#6. Take care of your debts

Examine your debt to see where you can save money. Mitchell recommends doing a balance transfer if you have a balance on a credit card with a high-interest rate. Many credit cards offer 0% interest on balance transfers for a set period of time, such as 12 or 18 months, but they typically charge a fee of 3% to 5% of the transferred amount.

Given the pandemic, Cruz suggests speaking with your credit card company or other lenders you’ve borrowed from. They may be willing to lower your interest rate on credit cards or student loans, for example.

Similarly, avoid incurring additional debt. To qualify for a mortgage, you must meet the lender’s debt-to-income (DTI) ratio requirement, and the lower your debt-to-income ratio, the better. To figure out where you stand, use Bankrate’s DTI ratio calculator. In general, you should keep your DTI ratio below 43%.

#7. Start a side business.

A side hustle isn’t just for college students; however, if you’re a college student renting and hoping to save for a down payment on a home someday, a side hustle is a great way to supplement your income. Become a tutor, take part in surveys and clinical trials, pet sit or babysit, rent out your car or apartment (when not in use), sell some swag online, or work a seasonal job as a caterer or tour guide. You can even earn between $25 and $50 by selling your blood, plasma, hair, sperm, breast milk, and other bodily fluids. Put every penny you make on the side into your mortgage fund.

#8. Decorate your home on a budget.

It’s very tempting to start buying good furniture now so that when you get your own house, you can start filling it with pieces you already own. However, the furniture you buy today may not fit the style of your future home or be out of style in a few years, forcing you to sell it and start over. Furthermore, expensive furniture should not be in your budget right now. Meanwhile, stick to cheaper goods (or used from Craigslist, eBay, or Freecycle) and postpone furnishing a future home until it’s yours to call home.

#9. Make more significant changes

If you need to save money for a house while renting quickly, you may need to take more drastic measures. Consider getting a roommate to help split the rent and other expenses, or even moving into a smaller, less expensive rental entirely.

If relocating is not an option, you can try renegotiating your lease with your landlord. This can be beneficial if you’ve been a good tenant or can guarantee you’ll be staying in the rental for an extended period of time. According to Apartment Guide, rents are actually decreasing in some larger cities, so your landlord may be more willing to negotiate now if it means keeping you as a tenant.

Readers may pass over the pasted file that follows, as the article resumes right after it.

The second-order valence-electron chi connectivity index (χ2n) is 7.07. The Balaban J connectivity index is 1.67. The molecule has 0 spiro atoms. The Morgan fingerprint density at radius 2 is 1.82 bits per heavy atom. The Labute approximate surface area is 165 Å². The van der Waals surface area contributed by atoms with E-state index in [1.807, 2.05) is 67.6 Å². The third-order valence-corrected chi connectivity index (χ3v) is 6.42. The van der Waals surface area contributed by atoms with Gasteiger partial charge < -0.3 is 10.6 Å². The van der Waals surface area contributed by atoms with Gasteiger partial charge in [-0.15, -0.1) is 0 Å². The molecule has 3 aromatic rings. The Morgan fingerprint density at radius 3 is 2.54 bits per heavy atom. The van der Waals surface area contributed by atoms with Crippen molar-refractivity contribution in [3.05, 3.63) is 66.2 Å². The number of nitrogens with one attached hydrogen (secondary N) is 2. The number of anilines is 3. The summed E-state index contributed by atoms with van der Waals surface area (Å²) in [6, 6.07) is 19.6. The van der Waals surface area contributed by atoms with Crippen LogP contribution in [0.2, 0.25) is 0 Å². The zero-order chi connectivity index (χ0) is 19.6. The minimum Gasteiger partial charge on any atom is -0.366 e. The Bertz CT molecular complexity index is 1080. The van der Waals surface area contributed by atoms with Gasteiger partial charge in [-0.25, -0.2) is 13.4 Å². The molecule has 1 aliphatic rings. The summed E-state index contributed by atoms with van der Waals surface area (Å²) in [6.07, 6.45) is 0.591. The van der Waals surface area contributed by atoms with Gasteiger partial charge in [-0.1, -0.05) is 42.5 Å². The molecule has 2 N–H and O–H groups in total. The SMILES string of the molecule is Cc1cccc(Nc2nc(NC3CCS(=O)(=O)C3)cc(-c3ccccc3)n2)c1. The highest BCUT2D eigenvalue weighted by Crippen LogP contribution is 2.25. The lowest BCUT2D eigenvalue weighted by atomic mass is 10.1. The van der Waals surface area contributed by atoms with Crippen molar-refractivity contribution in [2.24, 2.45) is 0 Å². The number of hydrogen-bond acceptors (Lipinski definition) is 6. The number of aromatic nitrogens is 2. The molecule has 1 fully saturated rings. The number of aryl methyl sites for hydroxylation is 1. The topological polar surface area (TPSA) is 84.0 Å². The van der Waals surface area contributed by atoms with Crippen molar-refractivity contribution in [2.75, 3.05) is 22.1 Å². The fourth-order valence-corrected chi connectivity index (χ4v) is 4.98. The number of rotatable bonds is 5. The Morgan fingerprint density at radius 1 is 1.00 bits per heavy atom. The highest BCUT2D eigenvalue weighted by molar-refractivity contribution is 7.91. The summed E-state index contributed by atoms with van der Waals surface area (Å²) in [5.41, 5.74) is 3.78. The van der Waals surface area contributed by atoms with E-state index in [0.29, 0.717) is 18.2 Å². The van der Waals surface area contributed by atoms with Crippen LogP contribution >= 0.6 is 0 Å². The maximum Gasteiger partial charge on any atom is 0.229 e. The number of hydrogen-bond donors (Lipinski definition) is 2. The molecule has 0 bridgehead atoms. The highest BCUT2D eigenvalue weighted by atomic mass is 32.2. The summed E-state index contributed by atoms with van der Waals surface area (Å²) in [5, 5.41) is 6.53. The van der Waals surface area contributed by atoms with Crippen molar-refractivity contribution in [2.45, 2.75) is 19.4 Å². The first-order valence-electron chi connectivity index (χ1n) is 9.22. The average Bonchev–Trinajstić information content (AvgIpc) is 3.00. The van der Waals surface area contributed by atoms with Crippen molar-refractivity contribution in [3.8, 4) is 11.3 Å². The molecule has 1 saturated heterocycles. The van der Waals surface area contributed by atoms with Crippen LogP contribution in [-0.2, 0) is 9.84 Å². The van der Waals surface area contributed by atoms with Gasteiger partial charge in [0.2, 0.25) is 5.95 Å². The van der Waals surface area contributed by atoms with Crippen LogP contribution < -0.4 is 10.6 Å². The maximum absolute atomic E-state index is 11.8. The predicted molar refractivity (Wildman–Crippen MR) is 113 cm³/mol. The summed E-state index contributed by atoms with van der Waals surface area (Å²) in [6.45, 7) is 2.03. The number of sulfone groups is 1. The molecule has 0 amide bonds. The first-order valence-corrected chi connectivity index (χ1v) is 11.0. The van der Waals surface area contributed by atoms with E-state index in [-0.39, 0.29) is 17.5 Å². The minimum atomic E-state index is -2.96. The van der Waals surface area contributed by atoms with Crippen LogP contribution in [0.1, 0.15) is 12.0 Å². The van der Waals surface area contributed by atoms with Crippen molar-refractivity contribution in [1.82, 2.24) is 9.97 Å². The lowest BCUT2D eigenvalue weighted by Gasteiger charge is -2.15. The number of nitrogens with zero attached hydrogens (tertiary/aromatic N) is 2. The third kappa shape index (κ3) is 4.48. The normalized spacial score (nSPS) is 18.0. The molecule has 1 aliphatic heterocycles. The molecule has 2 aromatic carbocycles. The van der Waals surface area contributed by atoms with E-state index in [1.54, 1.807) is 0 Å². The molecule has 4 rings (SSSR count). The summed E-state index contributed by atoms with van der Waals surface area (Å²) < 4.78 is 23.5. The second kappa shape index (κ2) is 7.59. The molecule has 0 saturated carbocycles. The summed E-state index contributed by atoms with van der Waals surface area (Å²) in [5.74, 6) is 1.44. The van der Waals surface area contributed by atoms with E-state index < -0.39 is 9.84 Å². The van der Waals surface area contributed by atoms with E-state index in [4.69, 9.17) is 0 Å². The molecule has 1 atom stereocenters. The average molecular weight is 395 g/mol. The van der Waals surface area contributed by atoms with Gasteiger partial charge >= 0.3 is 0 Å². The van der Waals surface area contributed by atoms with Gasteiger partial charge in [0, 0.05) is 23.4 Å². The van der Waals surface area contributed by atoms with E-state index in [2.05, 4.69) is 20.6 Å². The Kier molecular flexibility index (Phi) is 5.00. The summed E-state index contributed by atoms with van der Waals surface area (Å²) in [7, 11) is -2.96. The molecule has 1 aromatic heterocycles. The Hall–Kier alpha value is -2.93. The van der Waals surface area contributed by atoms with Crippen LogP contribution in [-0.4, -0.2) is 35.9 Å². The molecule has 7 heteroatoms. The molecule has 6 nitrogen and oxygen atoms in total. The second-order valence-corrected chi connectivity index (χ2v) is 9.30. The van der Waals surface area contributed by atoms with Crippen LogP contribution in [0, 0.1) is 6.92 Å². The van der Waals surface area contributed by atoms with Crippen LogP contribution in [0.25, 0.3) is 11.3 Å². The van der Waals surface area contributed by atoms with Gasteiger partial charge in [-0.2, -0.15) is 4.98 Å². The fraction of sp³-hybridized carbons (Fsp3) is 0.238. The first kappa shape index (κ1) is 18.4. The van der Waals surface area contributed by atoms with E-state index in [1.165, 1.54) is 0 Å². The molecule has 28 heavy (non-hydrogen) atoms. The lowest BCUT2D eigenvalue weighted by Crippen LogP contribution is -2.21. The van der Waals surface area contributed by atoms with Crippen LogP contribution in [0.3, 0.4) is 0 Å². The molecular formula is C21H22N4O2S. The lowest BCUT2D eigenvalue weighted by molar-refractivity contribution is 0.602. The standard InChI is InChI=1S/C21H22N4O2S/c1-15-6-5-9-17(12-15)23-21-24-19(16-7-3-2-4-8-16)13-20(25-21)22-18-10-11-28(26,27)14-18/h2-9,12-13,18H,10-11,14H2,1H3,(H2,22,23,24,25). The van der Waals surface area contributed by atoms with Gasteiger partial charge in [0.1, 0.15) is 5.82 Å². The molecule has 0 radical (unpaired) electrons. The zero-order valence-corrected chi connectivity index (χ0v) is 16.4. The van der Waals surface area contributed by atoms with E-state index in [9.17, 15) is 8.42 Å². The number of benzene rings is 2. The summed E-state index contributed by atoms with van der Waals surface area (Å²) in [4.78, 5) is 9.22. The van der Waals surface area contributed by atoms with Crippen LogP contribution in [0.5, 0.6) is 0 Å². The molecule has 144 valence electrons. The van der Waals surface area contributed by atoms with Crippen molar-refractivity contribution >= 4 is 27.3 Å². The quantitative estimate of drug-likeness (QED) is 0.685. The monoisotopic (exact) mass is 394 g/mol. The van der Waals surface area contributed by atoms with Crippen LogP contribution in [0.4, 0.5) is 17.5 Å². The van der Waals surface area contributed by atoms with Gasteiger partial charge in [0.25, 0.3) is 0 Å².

#10. Apply for government assistance programs

Many lenders offer first-time homebuyer loans and programs that can help you cover a portion of your down payment. According to Cruz, such programs may require you to occupy your home for a certain period of time, or else you will have to repay the money.

Others, such as grants, may require you to take a homebuyer education course before you can receive assistance.

Your line of work may also work in your favor. Some programs help homebuyers who work in specific occupations, such as teachers or first responders. According to Fraser, “many lenders are looking to reach out to underserved and diverse communities to improve homeownership opportunities.” If you fall into one of these categories, there may be assistance available to you.

Fraser suggests visiting DownPaymentResource.com, which can assist you in locating assistance programs in your area.

Conclusion

Saving for a down payment on a home can feel like a rite of passage, albeit a difficult one. Saving for a house while renting can be difficult, but the suggestions above may help you get closer to your goal.

The most difficult challenge for people is sticking to a plan once they understand how to save for a house while renting. They may stay on track for a while, but then something happens to throw them off.

You must keep your goal in mind as difficult as it may be to cut back on things, especially when you aren’t hyper-aware of what you’re spending. The small sacrifices you make now will be well worth it when you have enough money to put down on your dream home!

How to Save for a House While Renting FAQs

How much should I save up before looking for a house?

If you’re getting a mortgage, it’s a good idea to save at least 25% of the house price in cash to cover a down payment, closing costs, and moving expenses. So, if you buy a home for $250,000, you may end up paying more than $60,000 to cover all of the various closing costs.

How much should I put aside to save for a house?

When you start looking for financing, you may discover that many mortgage firms need at least a 20% down payment. This is done for a number of reasons, the most important of which is that with 20% down, you will be able to avoid paying a monthly private mortgage insurance cost.

What is the 30 day rule?

The 30-day savings rule requires you to postpone all non-essential and impulse purchases for 30 days. Instead of wasting your money on something you might not need, you’re going to think about it for 30 days. If you still wish to make that purchase at the end of the 30-day period, feel free to do so.

Leave a Reply

Your email address will not be published.

You May Also Like